Bluff The Listener:
BILL KURTIS: From NPR and WBEZ Chicago, this is WAIT WAIT... DON'T TELL ME, the NPR news quiz. I'm Bill Kurtis. We're playing this week with Adam Felber, Helen Hong and Roy Blount Jr. And here again is your host at the Chase Bank Auditorium in downtown Chicago, Peter Sagal.
PETER SAGAL, HOST:
Thank you, Bill.
SAGAL: Hey, if you've missed any part of this show or you want to listen again to your favorite parts, like this part here where I'm talking about re-listening to your favorite parts...
SAGAL: ...You should just download the WAIT WAIT podcast. It's the show you love whenever you want to love it.
SAGAL: Right now, though, it's time for the WAIT WAIT... DON'T TELL ME Bluff the Listener game. Call 1-888-WAIT-WAIT to play our game on the air.
Hi, you are on WAIT WAIT... DON'T TELL ME.
RYAN BROWN: Hello.
SAGAL: Hello. Who's this?
BROWN: Ryan Brown.
SAGAL: Hey, Ryan Brown. Where are you calling from?
BROWN: Oh, Charleston, W.Va.
SAGAL: Charleston, W.Va. - what do you do there?
BROWN: I'm a lavender farmer.
SAGAL: Oh, I've heard about it - those tough, hard-scrabble men who mine the lavender in West Virginia.
HELEN HONG: You sound so chill. You sound like you've been, like, bathing in lavender.
BROWN: Pretty much.
SAGAL: Yeah. Well, welcome to the show, Ryan. You're going to play our game in which you must try to tell truth from fiction. What's the topic, Bill?
KURTIS: We are looking for a few really, really good men.
SAGAL: Our armed forces are the best in the world, of course, and we all wish there were, you know, more wars in which they could prove it. They do demonstrate their excellence every day in other ways. Our panelists are going to tell you about a new kind of military achievement we just found out about. Pick the one who's telling the truth, and you'll win the WAIT WAIT-er of your choice on your voicemail. Are you ready to play?
BROWN: All right. Yeah.
SAGAL: All right. First, let's hear from Roy Blount Jr.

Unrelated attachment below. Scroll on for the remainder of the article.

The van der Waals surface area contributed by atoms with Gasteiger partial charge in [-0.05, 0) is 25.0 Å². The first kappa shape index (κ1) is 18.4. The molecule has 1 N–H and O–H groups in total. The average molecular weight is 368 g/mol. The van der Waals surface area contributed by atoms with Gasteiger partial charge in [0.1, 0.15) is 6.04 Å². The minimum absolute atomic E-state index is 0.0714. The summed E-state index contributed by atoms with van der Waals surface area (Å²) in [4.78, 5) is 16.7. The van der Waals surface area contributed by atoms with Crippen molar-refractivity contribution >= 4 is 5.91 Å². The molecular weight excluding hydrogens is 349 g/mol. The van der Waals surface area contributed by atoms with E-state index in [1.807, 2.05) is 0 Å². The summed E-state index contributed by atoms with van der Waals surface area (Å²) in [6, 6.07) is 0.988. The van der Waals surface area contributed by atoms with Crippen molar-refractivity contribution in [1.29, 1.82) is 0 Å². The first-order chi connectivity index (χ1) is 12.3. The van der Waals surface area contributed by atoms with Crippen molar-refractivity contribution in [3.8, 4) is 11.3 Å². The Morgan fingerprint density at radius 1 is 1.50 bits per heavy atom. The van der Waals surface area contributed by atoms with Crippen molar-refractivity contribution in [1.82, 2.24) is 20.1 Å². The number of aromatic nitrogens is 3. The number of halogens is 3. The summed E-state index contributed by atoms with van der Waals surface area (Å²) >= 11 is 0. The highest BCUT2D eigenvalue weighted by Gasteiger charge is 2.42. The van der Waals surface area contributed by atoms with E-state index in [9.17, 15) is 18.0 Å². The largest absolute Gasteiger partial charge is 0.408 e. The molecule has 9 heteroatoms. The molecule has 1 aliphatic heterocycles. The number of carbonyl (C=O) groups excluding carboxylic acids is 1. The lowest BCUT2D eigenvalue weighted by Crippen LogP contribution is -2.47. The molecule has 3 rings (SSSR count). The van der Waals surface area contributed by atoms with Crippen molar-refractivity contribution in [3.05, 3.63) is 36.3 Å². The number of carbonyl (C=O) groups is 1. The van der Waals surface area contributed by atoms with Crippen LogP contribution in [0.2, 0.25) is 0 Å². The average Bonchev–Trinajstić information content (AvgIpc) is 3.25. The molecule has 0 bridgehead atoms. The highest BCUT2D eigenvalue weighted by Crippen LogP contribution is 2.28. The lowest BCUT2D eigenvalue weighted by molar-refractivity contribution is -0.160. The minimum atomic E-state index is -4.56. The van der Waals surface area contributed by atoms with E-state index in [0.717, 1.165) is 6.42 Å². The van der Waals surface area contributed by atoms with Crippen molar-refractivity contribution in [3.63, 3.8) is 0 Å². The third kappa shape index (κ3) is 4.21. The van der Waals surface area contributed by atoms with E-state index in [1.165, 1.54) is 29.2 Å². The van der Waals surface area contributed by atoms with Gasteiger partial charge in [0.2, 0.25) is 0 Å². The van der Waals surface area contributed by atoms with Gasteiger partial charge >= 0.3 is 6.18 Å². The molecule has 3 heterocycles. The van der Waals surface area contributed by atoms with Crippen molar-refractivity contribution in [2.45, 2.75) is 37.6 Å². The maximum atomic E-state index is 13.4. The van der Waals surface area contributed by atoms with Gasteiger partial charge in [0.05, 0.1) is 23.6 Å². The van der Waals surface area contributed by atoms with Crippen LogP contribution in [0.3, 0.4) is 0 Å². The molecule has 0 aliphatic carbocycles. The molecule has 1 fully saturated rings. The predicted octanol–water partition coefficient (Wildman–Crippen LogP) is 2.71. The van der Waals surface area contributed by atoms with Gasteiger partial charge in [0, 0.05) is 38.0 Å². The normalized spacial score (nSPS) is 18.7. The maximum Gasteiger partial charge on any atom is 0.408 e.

ROY BLOUNT JR: Used to be armies fought to conquer territory - so tanks - or to win hearts and minds - so bombs.
BLOUNT JR: Today, everyone's fighting for a different objective - eyeballs. Hence the U.S. Army's All-American Influencer Platoon. There's wisecracking Ernie (ph) from Brooklyn. There's Gus (ph) from Minnesota, who can fix anything mechanical. There's Tonga (ph) - she's extreme punk, but she'll come through in a pinch - and Daisy, the come-hither martial arts gal and all the rest. They're all over social media. And this week, as tough-on-the-outside Sergeant Task (ph) put it, we took a big hill - cover of Us magazine.
SAGAL: The U.S. All-American Influencer Platoon gets on the cover of Us.
SAGAL: Your next story of military excellence comes from Helen Hong.
HONG: There's a lot of reasons why people join the Army - patriotism, for instance, or a way to pay for college or to gain a sense of discipline. But never in the history of the armed forces has anyone joined because they heard the food was amazing.
HONG: But that may change. In stunning gourmet food news, the prestigious James Beard Award - the Oscar award for food - has been awarded to Scott Grey (ph), head chef at the Army. Now, mind you, Mr. Grey is not a fancy chef who's whipping up delicacies for the high-ranking hoi polloi. No, Scott Grey is in charge of creating shelf-stable MRE field rations. MRE, which stands for meals, ready-to-eat, must have a shelf life of at least five years and typically comes in a plastic packet, which includes a wet nap and a tiny roll of toilet paper.